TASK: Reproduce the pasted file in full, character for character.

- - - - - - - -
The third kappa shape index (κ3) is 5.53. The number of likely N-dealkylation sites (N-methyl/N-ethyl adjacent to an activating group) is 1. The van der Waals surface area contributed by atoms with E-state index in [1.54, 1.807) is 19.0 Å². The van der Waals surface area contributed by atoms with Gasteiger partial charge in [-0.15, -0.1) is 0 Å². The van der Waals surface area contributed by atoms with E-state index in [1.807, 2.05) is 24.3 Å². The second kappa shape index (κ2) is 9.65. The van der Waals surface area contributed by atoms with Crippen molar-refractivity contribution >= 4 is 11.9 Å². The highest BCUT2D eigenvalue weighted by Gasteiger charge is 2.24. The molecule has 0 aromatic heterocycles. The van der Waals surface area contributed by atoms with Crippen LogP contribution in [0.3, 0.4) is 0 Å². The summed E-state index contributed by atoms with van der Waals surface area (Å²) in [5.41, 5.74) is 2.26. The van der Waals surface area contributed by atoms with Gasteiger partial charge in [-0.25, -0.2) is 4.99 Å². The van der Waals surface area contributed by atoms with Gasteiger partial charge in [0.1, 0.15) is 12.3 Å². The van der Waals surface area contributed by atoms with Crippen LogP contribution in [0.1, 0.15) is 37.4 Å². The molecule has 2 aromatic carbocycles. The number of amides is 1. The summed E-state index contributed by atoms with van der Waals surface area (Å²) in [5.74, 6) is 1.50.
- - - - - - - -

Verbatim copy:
The third kappa shape index (κ3) is 5.53. The number of likely N-dealkylation sites (N-methyl/N-ethyl adjacent to an activating group) is 1. The van der Waals surface area contributed by atoms with E-state index in [1.54, 1.807) is 19.0 Å². The van der Waals surface area contributed by atoms with Gasteiger partial charge in [-0.15, -0.1) is 0 Å². The van der Waals surface area contributed by atoms with E-state index in [1.807, 2.05) is 24.3 Å². The second kappa shape index (κ2) is 9.65. The van der Waals surface area contributed by atoms with Crippen molar-refractivity contribution >= 4 is 11.9 Å². The highest BCUT2D eigenvalue weighted by Gasteiger charge is 2.24. The molecule has 0 aromatic heterocycles. The van der Waals surface area contributed by atoms with Crippen LogP contribution in [0.3, 0.4) is 0 Å². The summed E-state index contributed by atoms with van der Waals surface area (Å²) in [5.41, 5.74) is 2.26. The van der Waals surface area contributed by atoms with Gasteiger partial charge in [-0.25, -0.2) is 4.99 Å². The van der Waals surface area contributed by atoms with Gasteiger partial charge in [0.1, 0.15) is 12.3 Å². The van der Waals surface area contributed by atoms with Crippen LogP contribution in [0.1, 0.15) is 37.4 Å². The molecule has 2 aromatic carbocycles. The number of amides is 1. The summed E-state index contributed by atoms with van der Waals surface area (Å²) in [5.74, 6) is 1.50.